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I am making a news blog for my project in which I have to display time under the news title as x minutes ago etc.

From the RSS feed of the news, I have the time stamp in the form of a string. For example:

timestamp = 'Tue, 12 Feb 2013 07:43:09 GMT'

I am trying to find the difference between this timestamp and the present time using datetime module in python. But for some reason it gives error:

ValueError: astimezone() cannot be applied to a naive datetime

I'll appreciate if somebody can point me in the right direction. Below is my attempt in Python:

from datetime import datetime
from pytz import timezone
timestamp = 'Tue, 12 Feb 2013 07:43:09 GMT'  
t = datetime.strptime(timestamp, '%a, %d %b %Y %I:%M:%S %Z')
now_time = datetime.now(timezone('US/Pacific'))
# converting the timestamp to Pacific time
t_pacific = t.astimezone(timezone('US/Pacific'))   # get error here
diff = t_pacific - t

Thanks! Prakhar

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Are you running into particular problems calculating the difference without the time zone conversions (i.e. Does it work correctly if you skip the calls to timezone)? –  Hannele Feb 12 '13 at 23:47

2 Answers 2

up vote 2 down vote accepted

Your example had a few problems (I see you've fixed them now):

  • First line should be:

    from datetime import datetime
    
  • It looks as though you're missing a closing parenthesis on the 4th line:

    now_time = datetime.now(timezone('US/Pacific')
    
  • What is timezone()? Where does that come from?

You don't really need to mess with timezones, I don't think — just use GMT (UTC). How about something more like this:

from datetime import datetime
timestamp = 'Tue, 12 Feb 2013 07:43:09 GMT'  
t = datetime.strptime(timestamp, '%a, %d %b %Y %I:%M:%S %Z')
t_now = datetime.utcnow()
diff = t_now - t
share|improve this answer
    
Thanks for finding the mistake. I updated the code. But i still get the error. –  Prakhar Mehrotra Feb 12 '13 at 23:50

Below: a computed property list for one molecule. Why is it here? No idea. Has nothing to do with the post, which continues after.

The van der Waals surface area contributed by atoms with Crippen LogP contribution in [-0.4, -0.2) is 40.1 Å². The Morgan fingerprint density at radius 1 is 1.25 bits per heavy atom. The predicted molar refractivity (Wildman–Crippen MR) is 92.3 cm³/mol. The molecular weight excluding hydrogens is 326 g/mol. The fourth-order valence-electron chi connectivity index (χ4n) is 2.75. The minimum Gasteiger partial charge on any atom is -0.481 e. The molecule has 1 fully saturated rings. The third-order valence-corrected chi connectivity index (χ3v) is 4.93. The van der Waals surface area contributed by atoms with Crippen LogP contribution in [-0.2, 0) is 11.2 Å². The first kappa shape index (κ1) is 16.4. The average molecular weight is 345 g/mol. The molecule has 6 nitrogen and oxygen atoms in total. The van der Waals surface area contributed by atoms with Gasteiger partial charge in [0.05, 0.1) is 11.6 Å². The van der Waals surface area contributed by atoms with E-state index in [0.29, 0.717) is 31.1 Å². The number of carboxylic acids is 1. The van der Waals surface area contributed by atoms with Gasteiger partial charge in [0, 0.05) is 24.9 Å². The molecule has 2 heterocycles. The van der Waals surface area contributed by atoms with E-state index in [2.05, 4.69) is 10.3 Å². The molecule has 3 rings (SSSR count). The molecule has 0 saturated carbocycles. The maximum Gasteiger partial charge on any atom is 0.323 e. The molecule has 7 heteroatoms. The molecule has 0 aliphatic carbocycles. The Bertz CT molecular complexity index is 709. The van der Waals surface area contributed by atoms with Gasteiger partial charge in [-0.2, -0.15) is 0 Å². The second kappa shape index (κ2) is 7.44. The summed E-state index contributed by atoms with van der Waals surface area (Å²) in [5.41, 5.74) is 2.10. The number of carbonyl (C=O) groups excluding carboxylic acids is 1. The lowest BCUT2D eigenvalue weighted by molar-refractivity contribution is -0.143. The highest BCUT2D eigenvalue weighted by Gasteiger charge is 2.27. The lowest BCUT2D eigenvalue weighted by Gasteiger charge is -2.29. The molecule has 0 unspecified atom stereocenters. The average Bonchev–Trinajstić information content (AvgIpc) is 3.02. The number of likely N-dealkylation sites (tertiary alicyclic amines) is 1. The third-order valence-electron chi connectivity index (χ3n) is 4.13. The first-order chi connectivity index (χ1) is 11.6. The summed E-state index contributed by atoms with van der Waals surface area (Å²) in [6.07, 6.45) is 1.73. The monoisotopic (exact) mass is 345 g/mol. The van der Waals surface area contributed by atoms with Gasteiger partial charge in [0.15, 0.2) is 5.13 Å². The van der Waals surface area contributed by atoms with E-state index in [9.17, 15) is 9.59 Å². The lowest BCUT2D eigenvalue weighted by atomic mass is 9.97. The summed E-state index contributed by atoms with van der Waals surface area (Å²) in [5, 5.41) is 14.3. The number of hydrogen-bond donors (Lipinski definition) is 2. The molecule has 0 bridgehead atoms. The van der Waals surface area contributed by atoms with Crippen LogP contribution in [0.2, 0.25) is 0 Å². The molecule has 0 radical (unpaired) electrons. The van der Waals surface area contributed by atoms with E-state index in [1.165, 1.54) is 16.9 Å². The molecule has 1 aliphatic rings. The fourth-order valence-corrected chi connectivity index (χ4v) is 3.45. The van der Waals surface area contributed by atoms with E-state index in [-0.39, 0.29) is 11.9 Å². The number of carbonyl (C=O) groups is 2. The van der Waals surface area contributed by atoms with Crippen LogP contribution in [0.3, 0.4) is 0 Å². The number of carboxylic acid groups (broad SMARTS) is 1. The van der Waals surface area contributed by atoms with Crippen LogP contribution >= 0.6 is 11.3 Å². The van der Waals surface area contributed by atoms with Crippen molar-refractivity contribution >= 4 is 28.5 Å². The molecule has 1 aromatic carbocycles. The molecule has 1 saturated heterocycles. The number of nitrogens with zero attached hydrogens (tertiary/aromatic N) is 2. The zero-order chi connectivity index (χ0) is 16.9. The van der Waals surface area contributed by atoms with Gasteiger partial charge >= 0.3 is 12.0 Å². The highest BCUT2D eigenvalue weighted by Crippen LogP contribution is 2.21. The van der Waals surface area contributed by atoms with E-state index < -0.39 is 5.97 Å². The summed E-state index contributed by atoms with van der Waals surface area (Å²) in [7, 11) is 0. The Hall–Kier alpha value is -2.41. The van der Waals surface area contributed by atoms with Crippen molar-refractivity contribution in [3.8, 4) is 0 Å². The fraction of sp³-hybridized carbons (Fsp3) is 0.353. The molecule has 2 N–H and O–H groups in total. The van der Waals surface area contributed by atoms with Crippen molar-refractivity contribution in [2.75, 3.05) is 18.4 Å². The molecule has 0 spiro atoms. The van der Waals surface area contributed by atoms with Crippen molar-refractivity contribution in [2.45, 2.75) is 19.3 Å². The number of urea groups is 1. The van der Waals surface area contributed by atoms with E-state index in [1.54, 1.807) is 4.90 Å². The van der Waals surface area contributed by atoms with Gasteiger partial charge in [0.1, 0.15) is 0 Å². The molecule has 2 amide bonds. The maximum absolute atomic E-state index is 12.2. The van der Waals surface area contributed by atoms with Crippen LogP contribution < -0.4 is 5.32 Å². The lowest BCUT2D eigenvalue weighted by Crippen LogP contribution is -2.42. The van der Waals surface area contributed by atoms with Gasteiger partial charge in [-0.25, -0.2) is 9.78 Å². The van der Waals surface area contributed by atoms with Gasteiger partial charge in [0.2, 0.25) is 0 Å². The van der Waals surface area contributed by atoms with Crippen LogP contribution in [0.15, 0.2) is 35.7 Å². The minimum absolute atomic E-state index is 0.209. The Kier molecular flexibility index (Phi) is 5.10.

also read up on the datetime.timedelta objects. –  Jonathan Vanasco Feb 12 '13 at 23:52
    
Got it!! Thanks a lot Craig. I was messing up by conversion. –  Prakhar Mehrotra Feb 12 '13 at 23:57

The problem here is that t does not have a timezone—that's what the error message means by "naive datetime". From the docs:

There are two kinds of date and time objects: “naive” and “aware”… An aware object has sufficient knowledge of… time zone and daylight savings time information… A naive object does not…

You can verify that it's naive by doing this:

print(t.tzinfo)

The answer will be None.

As the astimezone docs say:

self must be aware (self.tzinfo must not be None, and self.utcoffset() must not return None).

The strptime function always generates a naive datetime.

You can fix this in various ways:

  • First convert t to a GMT datetime instead of a naive one, and then your conversion to 'US/Pacific' will work.

As the docs say, "If you merely want to attach a time zone object tz to a datetime dt without adjustment of date and time data, use dt.replace(tzinfo=tz)." Since you know the time is in UTC, just replace the empty tz with UTC, and you've got an aware time.

  • Convert to PST with a different mechanism than astimezone, on which will assume UTC or which allows you to specify the source.

There are various alternatives out there, but you're already using pytz, so see its documentation.

  • Convert now_time to UTC instead of converting t to PST.

The last one is probably the simplest and best for most use cases. Since you've only got now_time in PST because you explicitly asked for it that way, all you have to do is not do that (or explicitly ask for 'GMT' instead of 'US/Pacific'). Then you can just do your date arithmetic on UTC times.

If you need to display final results in PST, it's still often better to do the arithmetic in UTC, and convert at the end. (For example, you can have two times that are an hour apart, but have the same value in Pacific, because of 1am on DST day being repeated twice; that won't be an issue if you stay in UTC all the time.)

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Thanks @abarnert for the awesome explanation. I will take your advice and do the arithmetic in UTC. –  Prakhar Mehrotra Feb 13 '13 at 1:52
    
@PrakharMehrotra: Of course Craig McQueen already gave that advice before I finished writing my answer… but you already accepted his answer, so all is as it should be. –  abarnert Feb 13 '13 at 18:31

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